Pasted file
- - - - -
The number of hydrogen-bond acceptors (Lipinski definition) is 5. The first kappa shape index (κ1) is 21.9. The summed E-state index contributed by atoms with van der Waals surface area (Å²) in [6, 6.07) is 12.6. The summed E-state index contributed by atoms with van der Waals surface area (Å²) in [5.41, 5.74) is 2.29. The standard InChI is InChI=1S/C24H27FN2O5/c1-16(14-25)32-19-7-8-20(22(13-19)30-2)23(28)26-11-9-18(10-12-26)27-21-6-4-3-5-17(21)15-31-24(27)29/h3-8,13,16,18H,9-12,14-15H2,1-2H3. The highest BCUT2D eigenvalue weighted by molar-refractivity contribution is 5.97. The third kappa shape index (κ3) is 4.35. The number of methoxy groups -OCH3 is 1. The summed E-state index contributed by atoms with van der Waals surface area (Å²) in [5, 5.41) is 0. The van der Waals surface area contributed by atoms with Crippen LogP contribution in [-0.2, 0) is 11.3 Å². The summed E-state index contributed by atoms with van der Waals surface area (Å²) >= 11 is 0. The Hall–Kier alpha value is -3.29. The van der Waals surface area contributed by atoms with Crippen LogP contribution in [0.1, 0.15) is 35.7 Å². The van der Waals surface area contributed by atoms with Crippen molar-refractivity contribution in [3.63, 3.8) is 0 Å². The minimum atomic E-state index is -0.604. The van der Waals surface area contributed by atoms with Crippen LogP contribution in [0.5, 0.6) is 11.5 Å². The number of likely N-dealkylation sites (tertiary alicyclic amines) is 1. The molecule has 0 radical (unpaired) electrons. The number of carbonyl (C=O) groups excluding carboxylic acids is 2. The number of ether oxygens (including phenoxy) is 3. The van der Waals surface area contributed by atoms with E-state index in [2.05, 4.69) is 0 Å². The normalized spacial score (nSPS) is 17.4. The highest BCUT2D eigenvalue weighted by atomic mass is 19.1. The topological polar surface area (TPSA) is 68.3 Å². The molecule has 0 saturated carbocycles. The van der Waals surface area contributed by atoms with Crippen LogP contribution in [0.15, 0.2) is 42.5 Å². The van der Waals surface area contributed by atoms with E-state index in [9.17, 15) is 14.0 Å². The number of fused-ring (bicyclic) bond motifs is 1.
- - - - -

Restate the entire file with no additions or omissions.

The number of hydrogen-bond acceptors (Lipinski definition) is 5. The first kappa shape index (κ1) is 21.9. The summed E-state index contributed by atoms with van der Waals surface area (Å²) in [6, 6.07) is 12.6. The summed E-state index contributed by atoms with van der Waals surface area (Å²) in [5.41, 5.74) is 2.29. The standard InChI is InChI=1S/C24H27FN2O5/c1-16(14-25)32-19-7-8-20(22(13-19)30-2)23(28)26-11-9-18(10-12-26)27-21-6-4-3-5-17(21)15-31-24(27)29/h3-8,13,16,18H,9-12,14-15H2,1-2H3. The highest BCUT2D eigenvalue weighted by molar-refractivity contribution is 5.97. The third kappa shape index (κ3) is 4.35. The number of methoxy groups -OCH3 is 1. The summed E-state index contributed by atoms with van der Waals surface area (Å²) in [5, 5.41) is 0. The van der Waals surface area contributed by atoms with Crippen LogP contribution in [-0.2, 0) is 11.3 Å². The summed E-state index contributed by atoms with van der Waals surface area (Å²) >= 11 is 0. The Hall–Kier alpha value is -3.29. The van der Waals surface area contributed by atoms with Crippen LogP contribution in [0.1, 0.15) is 35.7 Å². The van der Waals surface area contributed by atoms with Crippen molar-refractivity contribution in [3.63, 3.8) is 0 Å². The minimum atomic E-state index is -0.604. The van der Waals surface area contributed by atoms with Crippen LogP contribution in [0.5, 0.6) is 11.5 Å². The number of likely N-dealkylation sites (tertiary alicyclic amines) is 1. The molecule has 0 radical (unpaired) electrons. The number of carbonyl (C=O) groups excluding carboxylic acids is 2. The number of ether oxygens (including phenoxy) is 3. The van der Waals surface area contributed by atoms with E-state index in [2.05, 4.69) is 0 Å². The normalized spacial score (nSPS) is 17.4. The highest BCUT2D eigenvalue weighted by atomic mass is 19.1. The topological polar surface area (TPSA) is 68.3 Å². The molecule has 0 saturated carbocycles. The van der Waals surface area contributed by atoms with Crippen LogP contribution in [0.15, 0.2) is 42.5 Å². The van der Waals surface area contributed by atoms with E-state index in [9.17, 15) is 14.0 Å². The number of fused-ring (bicyclic) bond motifs is 1.